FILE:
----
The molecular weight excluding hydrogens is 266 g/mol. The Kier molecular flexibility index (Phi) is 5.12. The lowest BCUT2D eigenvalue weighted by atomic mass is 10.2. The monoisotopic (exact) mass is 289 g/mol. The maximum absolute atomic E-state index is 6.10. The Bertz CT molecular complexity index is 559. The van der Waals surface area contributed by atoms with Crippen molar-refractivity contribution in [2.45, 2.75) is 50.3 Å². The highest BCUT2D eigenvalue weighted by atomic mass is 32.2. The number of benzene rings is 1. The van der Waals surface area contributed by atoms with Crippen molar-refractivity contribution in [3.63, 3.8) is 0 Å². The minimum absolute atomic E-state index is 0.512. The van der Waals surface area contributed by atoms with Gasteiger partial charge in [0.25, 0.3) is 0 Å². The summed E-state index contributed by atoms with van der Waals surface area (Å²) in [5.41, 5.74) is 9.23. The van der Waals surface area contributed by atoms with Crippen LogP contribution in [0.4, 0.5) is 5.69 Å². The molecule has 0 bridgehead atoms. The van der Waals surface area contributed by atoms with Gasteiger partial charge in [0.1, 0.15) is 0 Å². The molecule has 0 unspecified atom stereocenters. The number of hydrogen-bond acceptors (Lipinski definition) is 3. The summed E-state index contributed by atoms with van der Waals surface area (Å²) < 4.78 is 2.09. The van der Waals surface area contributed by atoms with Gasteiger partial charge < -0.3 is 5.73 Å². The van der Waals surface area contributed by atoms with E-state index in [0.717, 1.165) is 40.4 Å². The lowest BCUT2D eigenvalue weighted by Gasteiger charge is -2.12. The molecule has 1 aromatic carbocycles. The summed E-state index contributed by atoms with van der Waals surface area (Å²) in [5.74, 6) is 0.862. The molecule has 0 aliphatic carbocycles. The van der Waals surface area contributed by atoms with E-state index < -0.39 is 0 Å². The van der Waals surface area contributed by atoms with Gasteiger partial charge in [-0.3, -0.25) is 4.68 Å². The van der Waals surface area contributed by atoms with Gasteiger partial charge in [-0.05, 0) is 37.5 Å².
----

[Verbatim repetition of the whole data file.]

The molecular weight excluding hydrogens is 266 g/mol. The Kier molecular flexibility index (Phi) is 5.12. The lowest BCUT2D eigenvalue weighted by atomic mass is 10.2. The monoisotopic (exact) mass is 289 g/mol. The maximum absolute atomic E-state index is 6.10. The Bertz CT molecular complexity index is 559. The van der Waals surface area contributed by atoms with Crippen molar-refractivity contribution in [2.45, 2.75) is 50.3 Å². The highest BCUT2D eigenvalue weighted by atomic mass is 32.2. The number of benzene rings is 1. The van der Waals surface area contributed by atoms with Crippen molar-refractivity contribution in [3.63, 3.8) is 0 Å². The minimum absolute atomic E-state index is 0.512. The van der Waals surface area contributed by atoms with Gasteiger partial charge in [0.25, 0.3) is 0 Å². The summed E-state index contributed by atoms with van der Waals surface area (Å²) in [5.41, 5.74) is 9.23. The van der Waals surface area contributed by atoms with Crippen LogP contribution in [0.4, 0.5) is 5.69 Å². The molecule has 0 bridgehead atoms. The van der Waals surface area contributed by atoms with Gasteiger partial charge in [0.1, 0.15) is 0 Å². The molecule has 0 unspecified atom stereocenters. The number of hydrogen-bond acceptors (Lipinski definition) is 3. The summed E-state index contributed by atoms with van der Waals surface area (Å²) < 4.78 is 2.09. The van der Waals surface area contributed by atoms with Gasteiger partial charge < -0.3 is 5.73 Å². The van der Waals surface area contributed by atoms with E-state index in [0.717, 1.165) is 40.4 Å². The lowest BCUT2D eigenvalue weighted by Gasteiger charge is -2.12. The molecule has 1 aromatic carbocycles. The summed E-state index contributed by atoms with van der Waals surface area (Å²) in [5.74, 6) is 0.862. The molecule has 0 aliphatic carbocycles. The van der Waals surface area contributed by atoms with E-state index < -0.39 is 0 Å². The van der Waals surface area contributed by atoms with Gasteiger partial charge in [-0.3, -0.25) is 4.68 Å². The van der Waals surface area contributed by atoms with Gasteiger partial charge in [-0.05, 0) is 37.5 Å².